No it wouldn't. When properly focused, light originating from a particular point takes different paths into the lens, then all those paths converge to a single point on the focal plane.
In addition, light from any other direction is sent to a different point on the focal plane. This allows a 1:1 mapping from points in the field of view to points on the focal plane.
When the focus is off, the different paths that light takes from a point on the source to the eye do not converge and strike different points on the focal plane. In addition, these points may also be struck by light coming from other sources.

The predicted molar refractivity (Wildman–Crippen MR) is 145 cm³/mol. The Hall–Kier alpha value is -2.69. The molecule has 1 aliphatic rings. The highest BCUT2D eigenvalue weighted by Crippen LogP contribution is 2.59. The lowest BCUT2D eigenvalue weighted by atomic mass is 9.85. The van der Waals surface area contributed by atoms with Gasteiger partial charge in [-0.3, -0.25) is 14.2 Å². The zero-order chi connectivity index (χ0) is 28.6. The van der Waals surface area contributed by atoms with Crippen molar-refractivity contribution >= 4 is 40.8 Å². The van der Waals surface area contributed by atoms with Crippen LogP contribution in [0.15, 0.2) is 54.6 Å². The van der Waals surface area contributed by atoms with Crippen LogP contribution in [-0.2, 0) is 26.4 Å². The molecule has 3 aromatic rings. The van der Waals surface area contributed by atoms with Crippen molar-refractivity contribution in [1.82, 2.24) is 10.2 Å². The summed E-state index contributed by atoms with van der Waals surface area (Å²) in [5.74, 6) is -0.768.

This divergence means a point source would activate a region on the plane, not a point. Eliminating other sources would reduce one source of trouble, but it is not sufficient for detailed imaging.
Your example of a fire is not a point source. It would have brightness differences over small distances. These differences would be smeared out as the focus is lost.
You can test this yourself. In an otherwise dark room or hall, you can image a bright window or television on the opposite wall with a magnifying glass at the correct distance. To simulate a myopic eye, just move the lens a little bit away from the wall.